…until after about 600 pages of this nonsense, we finally pry apart the gravestones (duly pausing to note how the dust of the centuries has settled just _so_ on the fading inscriptions of the musty crypt) and learn the terrible truth of Dracula’s horrible plan for the professor, to–Dun-Dun-DUUUUNNN!–CATLOG HIS LIBRARY! (As Dave Barry would say, I swear I am not making this up.) As it turns out, the Prince of the Undead is a bit of a bookworm. Who knew?
But of course, we should have been able to guess. _Everyone_ in this novel is a bookworm, for the same reason that everyone acts the same, thinks the same, and talks the same: because everyone in this novel is essentially one character, the author herself. Romanian peasant, Turkish professor, expat teenager–read a line of dialogue at random, and you’d never be able to guess who is who. When you pick up the book, it is often a bit confusing to figure out where you are, not because there are so many narrators, but because there are so few _voices_. One imagines the author perhaps putting on now a pair of Groucho glasses, now a fez, now tying a kerchief around her hair, as she evokes one character or another, but the writing never changes. Neither do the characters themselves–the protagonists are all secular, rational people, who, when they find themselves in a vampire story, simply shrug and reach for a crucifix and a silver bullet. What they are experiencing–what they are _doing_, in picking up that crucifix–and what it might mean to their deepest senses of what the world is and how it works…these are subjects that are never touched upon. Heaven knows, an author with a certain curiosity about character and psychology, to say nothing about metaphysics, might have spun a wonderful novel out of this material. But psychology and character didn’t seem to make it on to those shopping lists of cities to visit and people to meet that define the plodding bulk of this book.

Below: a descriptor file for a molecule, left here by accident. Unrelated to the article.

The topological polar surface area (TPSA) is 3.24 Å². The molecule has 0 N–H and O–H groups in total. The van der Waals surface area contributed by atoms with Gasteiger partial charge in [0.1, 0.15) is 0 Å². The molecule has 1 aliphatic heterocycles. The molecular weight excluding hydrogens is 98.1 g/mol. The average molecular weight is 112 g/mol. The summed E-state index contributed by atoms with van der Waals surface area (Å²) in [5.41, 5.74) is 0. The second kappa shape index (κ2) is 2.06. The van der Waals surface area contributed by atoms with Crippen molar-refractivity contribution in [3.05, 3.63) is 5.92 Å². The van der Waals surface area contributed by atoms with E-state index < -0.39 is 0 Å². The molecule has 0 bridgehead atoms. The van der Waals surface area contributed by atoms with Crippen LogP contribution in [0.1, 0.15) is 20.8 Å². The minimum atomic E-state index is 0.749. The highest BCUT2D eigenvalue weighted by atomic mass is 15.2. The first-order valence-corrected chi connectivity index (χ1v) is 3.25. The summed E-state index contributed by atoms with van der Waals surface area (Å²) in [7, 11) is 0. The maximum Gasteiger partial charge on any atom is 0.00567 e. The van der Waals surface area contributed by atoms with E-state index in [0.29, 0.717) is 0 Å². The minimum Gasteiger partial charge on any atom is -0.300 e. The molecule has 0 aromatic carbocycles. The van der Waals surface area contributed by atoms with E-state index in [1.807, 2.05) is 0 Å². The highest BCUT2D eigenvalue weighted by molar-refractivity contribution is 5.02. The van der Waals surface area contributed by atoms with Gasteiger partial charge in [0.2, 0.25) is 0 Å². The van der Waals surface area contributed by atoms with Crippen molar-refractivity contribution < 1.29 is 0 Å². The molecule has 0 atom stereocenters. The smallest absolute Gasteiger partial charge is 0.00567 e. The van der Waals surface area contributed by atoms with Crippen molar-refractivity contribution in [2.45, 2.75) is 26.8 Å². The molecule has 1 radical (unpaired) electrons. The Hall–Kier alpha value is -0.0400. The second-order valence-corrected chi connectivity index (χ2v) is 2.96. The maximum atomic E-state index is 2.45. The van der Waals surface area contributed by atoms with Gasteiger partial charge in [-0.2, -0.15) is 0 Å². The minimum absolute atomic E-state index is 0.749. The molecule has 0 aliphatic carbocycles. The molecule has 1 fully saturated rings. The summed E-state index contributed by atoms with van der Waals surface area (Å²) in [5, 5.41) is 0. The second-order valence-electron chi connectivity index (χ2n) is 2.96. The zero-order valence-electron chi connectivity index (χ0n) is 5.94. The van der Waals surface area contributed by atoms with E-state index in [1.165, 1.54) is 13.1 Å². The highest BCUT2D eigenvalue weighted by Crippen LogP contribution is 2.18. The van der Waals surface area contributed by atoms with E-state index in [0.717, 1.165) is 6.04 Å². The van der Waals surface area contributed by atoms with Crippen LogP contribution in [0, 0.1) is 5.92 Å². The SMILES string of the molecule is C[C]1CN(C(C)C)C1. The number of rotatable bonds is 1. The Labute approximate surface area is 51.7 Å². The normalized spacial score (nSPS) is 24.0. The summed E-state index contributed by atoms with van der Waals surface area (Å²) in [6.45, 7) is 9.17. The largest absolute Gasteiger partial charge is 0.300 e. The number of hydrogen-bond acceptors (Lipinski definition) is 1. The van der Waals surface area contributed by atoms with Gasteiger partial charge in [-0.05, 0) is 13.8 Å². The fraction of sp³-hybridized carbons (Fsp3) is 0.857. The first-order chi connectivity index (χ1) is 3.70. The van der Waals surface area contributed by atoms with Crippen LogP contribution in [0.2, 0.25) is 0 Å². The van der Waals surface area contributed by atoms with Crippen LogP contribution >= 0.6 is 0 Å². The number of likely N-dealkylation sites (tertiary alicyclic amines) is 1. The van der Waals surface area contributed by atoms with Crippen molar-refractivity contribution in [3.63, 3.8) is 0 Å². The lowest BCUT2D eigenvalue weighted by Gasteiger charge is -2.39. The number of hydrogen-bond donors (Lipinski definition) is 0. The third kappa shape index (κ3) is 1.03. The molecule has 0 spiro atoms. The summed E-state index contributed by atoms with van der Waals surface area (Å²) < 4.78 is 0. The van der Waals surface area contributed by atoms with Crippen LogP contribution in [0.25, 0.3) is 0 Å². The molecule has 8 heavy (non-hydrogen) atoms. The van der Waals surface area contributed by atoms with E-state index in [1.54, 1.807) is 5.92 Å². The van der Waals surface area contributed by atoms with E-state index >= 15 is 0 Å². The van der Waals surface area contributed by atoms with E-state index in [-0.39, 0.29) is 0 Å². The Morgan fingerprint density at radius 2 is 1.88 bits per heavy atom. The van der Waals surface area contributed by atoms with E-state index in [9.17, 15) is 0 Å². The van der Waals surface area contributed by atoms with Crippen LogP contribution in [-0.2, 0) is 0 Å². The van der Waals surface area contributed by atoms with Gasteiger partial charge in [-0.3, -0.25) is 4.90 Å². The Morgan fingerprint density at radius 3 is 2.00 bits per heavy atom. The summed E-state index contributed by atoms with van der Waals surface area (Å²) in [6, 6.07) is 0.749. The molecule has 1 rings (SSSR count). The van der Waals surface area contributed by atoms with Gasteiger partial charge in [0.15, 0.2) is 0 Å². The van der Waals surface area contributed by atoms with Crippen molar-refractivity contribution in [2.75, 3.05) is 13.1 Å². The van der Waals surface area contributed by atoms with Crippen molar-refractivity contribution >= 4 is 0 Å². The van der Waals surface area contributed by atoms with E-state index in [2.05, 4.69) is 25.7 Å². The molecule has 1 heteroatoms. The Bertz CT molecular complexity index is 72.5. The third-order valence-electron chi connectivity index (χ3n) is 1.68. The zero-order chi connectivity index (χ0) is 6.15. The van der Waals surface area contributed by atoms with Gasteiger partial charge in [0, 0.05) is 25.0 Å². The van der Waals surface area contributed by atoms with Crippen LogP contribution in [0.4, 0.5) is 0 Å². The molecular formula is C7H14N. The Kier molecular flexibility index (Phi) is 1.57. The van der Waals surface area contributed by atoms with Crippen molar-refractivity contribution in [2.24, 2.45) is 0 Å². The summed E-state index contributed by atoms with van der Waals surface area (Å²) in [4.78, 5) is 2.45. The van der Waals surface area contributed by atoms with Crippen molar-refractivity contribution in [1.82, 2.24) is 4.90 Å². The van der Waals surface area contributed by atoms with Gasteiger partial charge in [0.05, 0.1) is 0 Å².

Even Dracula’s little hobby of distributing those dragon books to young historians to rouse their curiosity, then trying to kill them if they actually start to do research on them, might have become a window into a vain and endlessly bored mind, giving himself a little thrill to while away the centuries. Here, it’s just another illogical plot contrivance, vanishing into the swarming multitudes of its fellows.
Vlad Tepes (Vlad the Impaler)
Elizabeth Kostova (author)
yours truly (frustrated reader)